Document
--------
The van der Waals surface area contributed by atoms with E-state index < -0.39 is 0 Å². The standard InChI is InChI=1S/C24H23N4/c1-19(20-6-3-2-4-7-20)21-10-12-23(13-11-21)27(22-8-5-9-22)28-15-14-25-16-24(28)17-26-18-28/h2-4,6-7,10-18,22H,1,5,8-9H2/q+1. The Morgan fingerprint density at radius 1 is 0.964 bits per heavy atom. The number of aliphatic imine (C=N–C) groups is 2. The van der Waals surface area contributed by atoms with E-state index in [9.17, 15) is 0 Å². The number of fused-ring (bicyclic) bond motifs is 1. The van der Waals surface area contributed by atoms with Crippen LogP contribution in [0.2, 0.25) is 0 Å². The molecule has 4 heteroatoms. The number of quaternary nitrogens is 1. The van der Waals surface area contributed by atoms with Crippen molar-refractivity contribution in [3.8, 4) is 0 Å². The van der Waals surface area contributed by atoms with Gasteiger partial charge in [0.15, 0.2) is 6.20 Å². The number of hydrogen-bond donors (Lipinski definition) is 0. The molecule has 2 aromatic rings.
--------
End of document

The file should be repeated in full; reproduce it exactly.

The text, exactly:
The van der Waals surface area contributed by atoms with E-state index < -0.39 is 0 Å². The standard InChI is InChI=1S/C24H23N4/c1-19(20-6-3-2-4-7-20)21-10-12-23(13-11-21)27(22-8-5-9-22)28-15-14-25-16-24(28)17-26-18-28/h2-4,6-7,10-18,22H,1,5,8-9H2/q+1. The Morgan fingerprint density at radius 1 is 0.964 bits per heavy atom. The number of aliphatic imine (C=N–C) groups is 2. The van der Waals surface area contributed by atoms with E-state index in [9.17, 15) is 0 Å². The number of fused-ring (bicyclic) bond motifs is 1. The van der Waals surface area contributed by atoms with Crippen LogP contribution in [0.2, 0.25) is 0 Å². The molecule has 4 heteroatoms. The number of quaternary nitrogens is 1. The van der Waals surface area contributed by atoms with Crippen molar-refractivity contribution in [3.8, 4) is 0 Å². The van der Waals surface area contributed by atoms with Gasteiger partial charge in [0.15, 0.2) is 6.20 Å². The number of hydrogen-bond donors (Lipinski definition) is 0. The molecule has 2 aromatic rings.